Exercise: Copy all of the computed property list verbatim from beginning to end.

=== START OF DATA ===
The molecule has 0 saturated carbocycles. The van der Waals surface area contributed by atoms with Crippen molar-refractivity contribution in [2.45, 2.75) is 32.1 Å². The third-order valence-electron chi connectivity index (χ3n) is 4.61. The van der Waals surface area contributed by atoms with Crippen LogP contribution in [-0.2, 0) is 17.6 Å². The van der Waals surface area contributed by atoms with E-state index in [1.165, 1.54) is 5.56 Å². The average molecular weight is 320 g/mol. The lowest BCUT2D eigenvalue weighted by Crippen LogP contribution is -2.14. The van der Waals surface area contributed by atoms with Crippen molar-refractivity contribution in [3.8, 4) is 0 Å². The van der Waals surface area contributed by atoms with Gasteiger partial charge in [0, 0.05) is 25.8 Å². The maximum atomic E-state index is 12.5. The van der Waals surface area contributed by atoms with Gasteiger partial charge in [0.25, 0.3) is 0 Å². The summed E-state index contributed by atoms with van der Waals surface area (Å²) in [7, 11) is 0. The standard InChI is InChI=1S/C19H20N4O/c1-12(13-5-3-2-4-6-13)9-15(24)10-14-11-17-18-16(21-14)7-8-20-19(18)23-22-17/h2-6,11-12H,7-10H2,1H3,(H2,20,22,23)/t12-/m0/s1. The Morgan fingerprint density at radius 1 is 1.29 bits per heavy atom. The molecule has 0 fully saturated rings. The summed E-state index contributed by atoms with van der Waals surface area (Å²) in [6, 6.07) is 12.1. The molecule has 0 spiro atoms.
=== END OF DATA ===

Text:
The molecule has 0 saturated carbocycles. The van der Waals surface area contributed by atoms with Crippen molar-refractivity contribution in [2.45, 2.75) is 32.1 Å². The third-order valence-electron chi connectivity index (χ3n) is 4.61. The van der Waals surface area contributed by atoms with Crippen LogP contribution in [-0.2, 0) is 17.6 Å². The van der Waals surface area contributed by atoms with E-state index in [1.165, 1.54) is 5.56 Å². The average molecular weight is 320 g/mol. The lowest BCUT2D eigenvalue weighted by Crippen LogP contribution is -2.14. The van der Waals surface area contributed by atoms with Crippen molar-refractivity contribution in [3.8, 4) is 0 Å². The van der Waals surface area contributed by atoms with Gasteiger partial charge in [0, 0.05) is 25.8 Å². The maximum atomic E-state index is 12.5. The van der Waals surface area contributed by atoms with Gasteiger partial charge in [0.25, 0.3) is 0 Å². The summed E-state index contributed by atoms with van der Waals surface area (Å²) in [7, 11) is 0. The standard InChI is InChI=1S/C19H20N4O/c1-12(13-5-3-2-4-6-13)9-15(24)10-14-11-17-18-16(21-14)7-8-20-19(18)23-22-17/h2-6,11-12H,7-10H2,1H3,(H2,20,22,23)/t12-/m0/s1. The Morgan fingerprint density at radius 1 is 1.29 bits per heavy atom. The molecule has 0 fully saturated rings. The summed E-state index contributed by atoms with van der Waals surface area (Å²) in [6, 6.07) is 12.1. The molecule has 0 spiro atoms.